This is from War History OnLine.

Amazing inventions.


1. The mass production of penicillin



Alexander Fleming was looking for ways to destroy bacteria. In 1928, he was growing lots of bacteria known as staphylococci on agar plates. Alexander Fleming could be a bit slapdash – his lab was rather untidy, and he sometimes left the lids off his plates for a long time, letting the air in. Before going on holiday in 1928 Alexander made two mistakes. He didn’t put all of his plates in bleach to sterilise them, and he left the lab windows open. When he came back from a holiday, Alexander noticed that lots of his culture plates were mouldy.

A common mould that might have grown happily on a slice of bread had landed on Alexander Fleming’s plates – a stroke of luck which has saved millions of lives Alexander Fleming. Although Florey and Chain developed it as a medicine, Fleming and his mouldy plates will always be remembered. Just before he put all the plates in the washing up to get clean, Fleming noticed something. Although lots of bacteria were growing on his plates, there was a clear ring in the jelly around some of the spots of mould – no bacteria were growing Something had killed the bacteria that was covering the jelly. Straight away Fleming saw that this might be important. He labelled and saved the plates.

Fleming worked hard on his mould, Penicillium notatum. He squeezed out some ‘mould juice’ which he called penicillin. But he couldn’t get much penicillin from the mould. It wouldn’t keep – even in the fridge – and he couldn’t prove it would actually kill bacteria and make people better. By 1934 Fleming gave up on penicillin and went on to do different work!

In 1938 Howard Florey and Ernst Chain at Oxford University decided to do some work on penicillin. They infected eight mice with bacteria which would normally kill them. Four were given penicillin. The four treated mice stayed healthy – but the other four died.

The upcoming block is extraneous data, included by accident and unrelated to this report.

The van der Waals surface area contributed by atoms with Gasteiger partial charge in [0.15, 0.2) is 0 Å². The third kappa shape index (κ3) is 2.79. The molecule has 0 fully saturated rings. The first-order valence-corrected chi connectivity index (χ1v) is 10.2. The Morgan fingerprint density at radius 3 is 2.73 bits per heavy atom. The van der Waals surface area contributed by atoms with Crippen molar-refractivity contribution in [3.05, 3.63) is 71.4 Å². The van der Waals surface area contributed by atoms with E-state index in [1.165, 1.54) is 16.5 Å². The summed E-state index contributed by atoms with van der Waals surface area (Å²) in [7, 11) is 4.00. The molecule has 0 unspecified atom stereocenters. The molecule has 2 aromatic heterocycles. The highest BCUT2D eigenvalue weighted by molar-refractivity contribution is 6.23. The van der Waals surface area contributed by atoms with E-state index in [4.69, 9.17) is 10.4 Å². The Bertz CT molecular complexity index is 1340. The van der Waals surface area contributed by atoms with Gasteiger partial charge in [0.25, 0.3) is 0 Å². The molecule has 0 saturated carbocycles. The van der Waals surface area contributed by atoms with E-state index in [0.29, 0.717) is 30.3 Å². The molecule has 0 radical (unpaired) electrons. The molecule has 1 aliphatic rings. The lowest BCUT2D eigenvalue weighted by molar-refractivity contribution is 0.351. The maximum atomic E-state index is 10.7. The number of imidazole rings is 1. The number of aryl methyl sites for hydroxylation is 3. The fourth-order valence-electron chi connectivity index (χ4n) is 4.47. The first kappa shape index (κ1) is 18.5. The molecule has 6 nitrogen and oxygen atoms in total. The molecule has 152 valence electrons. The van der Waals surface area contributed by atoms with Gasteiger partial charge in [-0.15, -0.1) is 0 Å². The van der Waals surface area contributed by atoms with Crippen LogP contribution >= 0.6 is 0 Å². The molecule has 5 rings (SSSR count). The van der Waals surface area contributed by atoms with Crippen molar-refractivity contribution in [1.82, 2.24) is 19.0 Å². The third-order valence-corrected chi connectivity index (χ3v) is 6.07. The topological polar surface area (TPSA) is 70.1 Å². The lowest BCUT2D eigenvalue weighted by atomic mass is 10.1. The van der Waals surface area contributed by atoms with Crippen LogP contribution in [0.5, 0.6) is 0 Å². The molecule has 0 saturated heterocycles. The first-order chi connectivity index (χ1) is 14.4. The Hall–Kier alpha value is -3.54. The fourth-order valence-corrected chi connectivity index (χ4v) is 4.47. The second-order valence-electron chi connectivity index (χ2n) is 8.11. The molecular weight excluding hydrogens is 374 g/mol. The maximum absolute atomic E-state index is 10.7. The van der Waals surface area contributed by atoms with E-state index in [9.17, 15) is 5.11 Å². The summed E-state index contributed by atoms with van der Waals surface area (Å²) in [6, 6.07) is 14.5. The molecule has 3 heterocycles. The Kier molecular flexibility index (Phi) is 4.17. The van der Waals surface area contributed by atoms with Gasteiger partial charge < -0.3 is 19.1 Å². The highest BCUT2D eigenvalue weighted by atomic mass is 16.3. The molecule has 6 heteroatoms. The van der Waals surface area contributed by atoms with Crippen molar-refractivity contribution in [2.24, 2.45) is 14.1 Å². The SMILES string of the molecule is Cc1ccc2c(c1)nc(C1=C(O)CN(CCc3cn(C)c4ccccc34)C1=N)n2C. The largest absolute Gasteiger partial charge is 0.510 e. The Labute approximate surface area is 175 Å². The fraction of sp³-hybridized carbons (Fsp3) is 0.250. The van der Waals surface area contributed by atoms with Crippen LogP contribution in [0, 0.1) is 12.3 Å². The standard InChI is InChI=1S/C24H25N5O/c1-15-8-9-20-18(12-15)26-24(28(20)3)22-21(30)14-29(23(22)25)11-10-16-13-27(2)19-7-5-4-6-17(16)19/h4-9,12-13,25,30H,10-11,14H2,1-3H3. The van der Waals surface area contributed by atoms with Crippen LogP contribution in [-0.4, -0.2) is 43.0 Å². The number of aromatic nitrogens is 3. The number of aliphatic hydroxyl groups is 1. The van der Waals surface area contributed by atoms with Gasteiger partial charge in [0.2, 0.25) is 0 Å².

They went on to treat Albert Alexander, a 43 year old policeman dying of a blood infection. Florey and Chain gave him penicillin for five days, and Albert was well on the way to health again when the penicillin ran out. Florey and Chain tried everything – they even collected spare penicillin from Albert’s urine – but the infection came back and Albert died. Florey and Chain didn’t give up. They collected more penicillin and used it on a 15 year old boy who had an infection after an operation. He was completely cured.
They showed the value of penicillin in destroying bacteria. The next problem was making enough of it to supply the demand of the soldiers in World War 2. In Britain all the big laboratories and factories were busy with the war effort. But Howard Florey knew lots of people in America, so the scientists took their mould to the United States where some of the big chemical companies helped them make penicillin on a large scale. Penicillin became available to everyone and the history of infectious diseases changed for ever.

2. The dynamo-powered torch



Power was always a problem during WWII and in 1943 in occupied Netherlands the Philips company built a dynamo-powered flashlight for the troops. Powered by a handle on top, light was generated by squeezing the handle on top. The unit had no battery to charge, so power was only generated while the handle was being rapidly depressed. The torchs were nicknamed the knijpkat (roughly translated as squeezed cat) due to the noise that the dynamo made.

Although previous examples of dynamo-powered torches exist, Philips managed to mass produce them and popularise them: the torches were still on sale in the 50s! They were also built to last: we have one and, more than 70 years later, it still works using the original components and bulbs. Still available today, most torches use a hand crank that charges an internal battery, giving more use for less effort.

3. Jerrycans



Called the Wehrmachtskanister by the Germans, the Jerrycan is a robust container designed for carrying fuel around. It was invented at the bequest of Hitler to provide a way of transporting fuel by hand. The clever design was reverse engineered by the Allies and put into service to replace their existing canisters, which were easy to puncture.

The Jerrycan is clever for several reasons. First, it has three handles, which lets a can be carried by one person or two people easily, plus passed along a human chain like a bucket full of water for putting out a fire. When empty, the three handles means two cans can be placed side-by-side and one person can carry two Jerrycans in each hand.